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SANDSBURY or SANSBURY, JOHN (1576–1610), Latin poet, was born in London in 1576. He was admitted at Merchant Taylors' school in May 1587, and matriculated, aged seventeen, as scholar of St. John's College, Oxford, 6 July 1593. In 1596 he was elected to one of the exhibitions given by St. Paul's school for the support of poor scholars at the university (Gardiner, St. Paul's Reg. pp. 29, 399). He graduated B.A. in 1597, M.A. in 1601, B.D. in 1608. In 1607 he became vicar of St. Giles's, Oxford. In 1608 he published Latin hexameters, entitled ‘Ilium in Italiam. Oxonia ad Protectionem Regis sui omnium optimi filia, pedisequa,’ Oxford, 8vo (Bodl. Libr.). The dedication to James I shows that the poems were written in 1606. Of this rare and valuable work there is no copy in the British Museum Library. Each page contains the arms of one of the colleges, and beneath are nine hexameters giving an explanation of them, and containing a compliment to the king. Sandsbury also wrote verses in the university collection on the death of Elizabeth, and Latin tragedies, which were performed by the scholars of the college at Christmas. He died in January 1609–10, and was buried in St. Giles's Church.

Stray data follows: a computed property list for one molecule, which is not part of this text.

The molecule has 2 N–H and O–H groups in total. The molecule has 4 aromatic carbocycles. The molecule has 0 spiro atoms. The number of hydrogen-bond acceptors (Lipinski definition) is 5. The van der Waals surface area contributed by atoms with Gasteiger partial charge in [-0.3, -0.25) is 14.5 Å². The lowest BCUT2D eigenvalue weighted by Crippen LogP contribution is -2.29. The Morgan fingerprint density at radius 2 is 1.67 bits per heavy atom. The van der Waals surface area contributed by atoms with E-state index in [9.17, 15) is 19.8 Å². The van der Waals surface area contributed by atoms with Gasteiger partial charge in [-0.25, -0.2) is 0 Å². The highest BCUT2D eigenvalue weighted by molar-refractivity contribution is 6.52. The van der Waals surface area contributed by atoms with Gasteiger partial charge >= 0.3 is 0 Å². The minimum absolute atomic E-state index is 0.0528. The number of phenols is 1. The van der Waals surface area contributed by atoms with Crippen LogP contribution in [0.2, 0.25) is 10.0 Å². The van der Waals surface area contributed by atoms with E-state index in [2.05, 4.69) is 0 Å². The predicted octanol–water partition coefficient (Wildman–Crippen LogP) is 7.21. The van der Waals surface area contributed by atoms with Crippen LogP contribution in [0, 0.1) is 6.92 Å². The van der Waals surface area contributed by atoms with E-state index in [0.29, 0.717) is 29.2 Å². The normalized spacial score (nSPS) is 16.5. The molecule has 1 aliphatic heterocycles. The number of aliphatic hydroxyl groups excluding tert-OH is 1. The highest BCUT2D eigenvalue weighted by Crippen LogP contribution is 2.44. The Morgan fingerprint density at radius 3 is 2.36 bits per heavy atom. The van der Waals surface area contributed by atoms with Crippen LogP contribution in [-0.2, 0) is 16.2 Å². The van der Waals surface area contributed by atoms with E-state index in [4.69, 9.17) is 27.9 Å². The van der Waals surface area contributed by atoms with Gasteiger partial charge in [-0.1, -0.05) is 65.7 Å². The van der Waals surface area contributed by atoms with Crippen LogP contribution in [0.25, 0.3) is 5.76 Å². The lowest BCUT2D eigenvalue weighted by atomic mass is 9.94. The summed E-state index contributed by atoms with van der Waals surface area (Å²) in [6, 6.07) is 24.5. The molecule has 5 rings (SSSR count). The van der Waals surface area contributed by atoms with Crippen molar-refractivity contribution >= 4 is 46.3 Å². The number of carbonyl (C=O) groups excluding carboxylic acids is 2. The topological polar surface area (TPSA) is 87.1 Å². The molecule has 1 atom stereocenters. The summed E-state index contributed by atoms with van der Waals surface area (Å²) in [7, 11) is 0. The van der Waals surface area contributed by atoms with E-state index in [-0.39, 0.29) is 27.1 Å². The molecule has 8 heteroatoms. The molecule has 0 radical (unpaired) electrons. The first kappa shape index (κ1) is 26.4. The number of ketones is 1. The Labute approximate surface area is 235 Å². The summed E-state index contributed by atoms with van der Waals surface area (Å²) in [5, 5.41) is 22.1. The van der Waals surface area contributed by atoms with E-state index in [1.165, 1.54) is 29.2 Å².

[Wood's Athenæ Oxon. (Bliss), ii. 58; Foster's Alumni Oxon. 1500–1714, iv. 1308; Robinson's Merchant Taylors' School Reg. i. 30; Cat. Bodleian Libr.; Madan's Early Oxford Press, p. 72; Lowndes's Bibliogr. Man. iii. 1753.]

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